if there are two or more authors, their views about the failure to attribute or derogatory treatment.”
There are some issues here – for example, many graffiti artists undertake their work anonymously, it may be reasonable not to attribute them. However even if their real name is not known, they should always be attributed by their pseudonym. Graffiti and Street Art are, these days, turning into real commercial products in many ways, and it is common industry practice for artists pseudonyms to be attributed alongside their work. So, really, there are no excuse to not do s, as pseudonymns for artists are quite easy to discover, due to the often unique nature of their work.
Yet how are your Morals Rights infringed upon? Again, the Copyright Agency breaks this down:
“There are numerous ways in which morals rights can be infringed upon, they include
not attributing a work to its rightful creator or falsely attributing the work to someone else;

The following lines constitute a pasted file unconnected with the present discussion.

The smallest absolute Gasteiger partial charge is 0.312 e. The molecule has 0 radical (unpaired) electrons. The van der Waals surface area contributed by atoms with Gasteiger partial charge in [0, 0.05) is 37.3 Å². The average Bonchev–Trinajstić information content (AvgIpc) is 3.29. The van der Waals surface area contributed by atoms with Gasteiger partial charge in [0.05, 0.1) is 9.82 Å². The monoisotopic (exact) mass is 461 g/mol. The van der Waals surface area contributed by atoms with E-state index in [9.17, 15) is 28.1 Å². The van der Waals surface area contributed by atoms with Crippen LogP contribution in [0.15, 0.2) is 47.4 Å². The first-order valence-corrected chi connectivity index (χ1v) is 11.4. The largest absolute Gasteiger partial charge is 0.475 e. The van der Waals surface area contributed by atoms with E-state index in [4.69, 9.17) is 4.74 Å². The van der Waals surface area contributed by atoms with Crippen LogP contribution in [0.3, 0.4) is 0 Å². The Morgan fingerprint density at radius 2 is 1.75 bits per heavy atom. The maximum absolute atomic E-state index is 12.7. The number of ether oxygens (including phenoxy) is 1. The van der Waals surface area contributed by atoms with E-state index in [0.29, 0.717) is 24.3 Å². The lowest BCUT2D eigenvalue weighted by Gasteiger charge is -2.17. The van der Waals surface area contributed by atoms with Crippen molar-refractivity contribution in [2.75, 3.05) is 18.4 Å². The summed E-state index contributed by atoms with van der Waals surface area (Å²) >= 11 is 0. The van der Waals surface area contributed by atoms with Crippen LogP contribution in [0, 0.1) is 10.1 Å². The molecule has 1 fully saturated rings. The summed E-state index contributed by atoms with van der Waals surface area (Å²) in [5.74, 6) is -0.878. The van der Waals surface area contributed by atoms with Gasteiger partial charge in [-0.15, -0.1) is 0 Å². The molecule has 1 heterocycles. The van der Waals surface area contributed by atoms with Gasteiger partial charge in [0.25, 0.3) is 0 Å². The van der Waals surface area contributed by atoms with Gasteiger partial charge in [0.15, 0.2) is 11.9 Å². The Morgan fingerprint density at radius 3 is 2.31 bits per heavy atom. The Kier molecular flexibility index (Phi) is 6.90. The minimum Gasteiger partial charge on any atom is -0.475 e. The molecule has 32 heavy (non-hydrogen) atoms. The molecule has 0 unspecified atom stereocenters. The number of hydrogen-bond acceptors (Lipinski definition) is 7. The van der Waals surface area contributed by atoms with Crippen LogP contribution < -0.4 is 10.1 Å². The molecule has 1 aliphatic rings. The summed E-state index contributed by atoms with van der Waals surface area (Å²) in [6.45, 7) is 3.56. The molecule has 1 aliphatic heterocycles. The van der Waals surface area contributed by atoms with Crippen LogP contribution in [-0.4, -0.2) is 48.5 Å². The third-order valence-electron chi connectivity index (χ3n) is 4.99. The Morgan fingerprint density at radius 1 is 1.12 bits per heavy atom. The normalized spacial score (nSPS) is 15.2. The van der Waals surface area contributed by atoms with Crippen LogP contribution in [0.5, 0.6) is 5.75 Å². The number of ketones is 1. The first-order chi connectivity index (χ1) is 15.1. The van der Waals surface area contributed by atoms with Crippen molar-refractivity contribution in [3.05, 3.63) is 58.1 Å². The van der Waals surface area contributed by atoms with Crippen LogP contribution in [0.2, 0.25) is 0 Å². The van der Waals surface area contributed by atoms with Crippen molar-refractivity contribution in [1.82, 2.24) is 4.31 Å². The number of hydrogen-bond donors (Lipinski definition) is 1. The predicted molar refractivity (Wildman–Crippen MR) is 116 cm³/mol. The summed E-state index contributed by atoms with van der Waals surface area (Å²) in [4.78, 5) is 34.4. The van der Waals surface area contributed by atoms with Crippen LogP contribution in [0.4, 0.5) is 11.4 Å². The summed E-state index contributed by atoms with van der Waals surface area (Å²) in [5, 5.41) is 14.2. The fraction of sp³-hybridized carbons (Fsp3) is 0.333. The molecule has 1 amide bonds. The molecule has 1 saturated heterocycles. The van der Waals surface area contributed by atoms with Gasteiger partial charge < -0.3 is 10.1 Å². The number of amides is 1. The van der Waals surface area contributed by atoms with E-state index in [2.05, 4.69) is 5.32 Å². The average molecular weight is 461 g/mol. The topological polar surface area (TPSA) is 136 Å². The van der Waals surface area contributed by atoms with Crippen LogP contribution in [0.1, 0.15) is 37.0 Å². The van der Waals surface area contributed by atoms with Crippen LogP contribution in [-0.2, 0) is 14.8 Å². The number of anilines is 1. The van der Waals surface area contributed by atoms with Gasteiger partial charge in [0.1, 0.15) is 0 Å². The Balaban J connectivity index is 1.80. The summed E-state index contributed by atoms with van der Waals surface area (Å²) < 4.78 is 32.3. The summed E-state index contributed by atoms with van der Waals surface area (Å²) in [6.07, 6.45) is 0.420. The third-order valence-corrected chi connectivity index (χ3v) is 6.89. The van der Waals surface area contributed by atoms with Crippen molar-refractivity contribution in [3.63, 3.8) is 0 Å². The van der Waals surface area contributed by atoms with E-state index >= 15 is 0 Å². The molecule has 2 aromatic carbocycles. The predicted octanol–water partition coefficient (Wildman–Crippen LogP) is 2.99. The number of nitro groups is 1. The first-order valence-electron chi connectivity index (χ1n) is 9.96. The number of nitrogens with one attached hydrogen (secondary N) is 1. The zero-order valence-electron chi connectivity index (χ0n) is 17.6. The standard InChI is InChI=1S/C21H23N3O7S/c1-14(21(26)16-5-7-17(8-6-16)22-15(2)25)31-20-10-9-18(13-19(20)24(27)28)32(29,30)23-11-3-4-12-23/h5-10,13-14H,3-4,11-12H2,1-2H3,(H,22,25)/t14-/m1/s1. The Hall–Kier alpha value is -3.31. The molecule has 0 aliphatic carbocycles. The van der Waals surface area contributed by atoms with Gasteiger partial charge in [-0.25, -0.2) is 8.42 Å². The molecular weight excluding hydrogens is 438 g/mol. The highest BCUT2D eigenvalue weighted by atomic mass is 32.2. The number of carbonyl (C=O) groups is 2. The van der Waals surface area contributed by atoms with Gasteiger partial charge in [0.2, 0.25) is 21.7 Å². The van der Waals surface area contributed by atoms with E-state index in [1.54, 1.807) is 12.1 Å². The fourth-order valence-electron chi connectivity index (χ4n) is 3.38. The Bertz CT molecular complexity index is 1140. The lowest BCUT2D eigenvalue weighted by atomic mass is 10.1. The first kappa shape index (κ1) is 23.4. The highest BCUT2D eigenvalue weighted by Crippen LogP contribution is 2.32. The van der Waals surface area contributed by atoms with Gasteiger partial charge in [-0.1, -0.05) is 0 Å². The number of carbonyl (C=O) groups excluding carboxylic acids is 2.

reproducing a falsely attributed work;
treating a work in a derogatory fashion. This can include distorting, mutilating or materially altering the work; and
dealing commercially with or importing a work that had been treated in a derogatory fashion.”
Morals Rights means that your artwork must always be attributed – someone must name you as the artists on the work, they cannot attribute it to someone else, or themselves and they are also not allowed to be derogatory towards it.
If use of your artwork this inflicts on your moral rights, say an artwork is done and put in an exhibition then the public might take it incorrectly. Also, if an artwork is reproduced for someone elses gain, morally you have the right to deny its use if you do not agree with said use – this means that if someone is reproducing your work, even if in part on a card or somewhat, even if its “not even in context” you retain the moral right to refuse its use! This is a powerful right, if your work is on one of these cards, and you morally object to its use, it is not allowed to be used!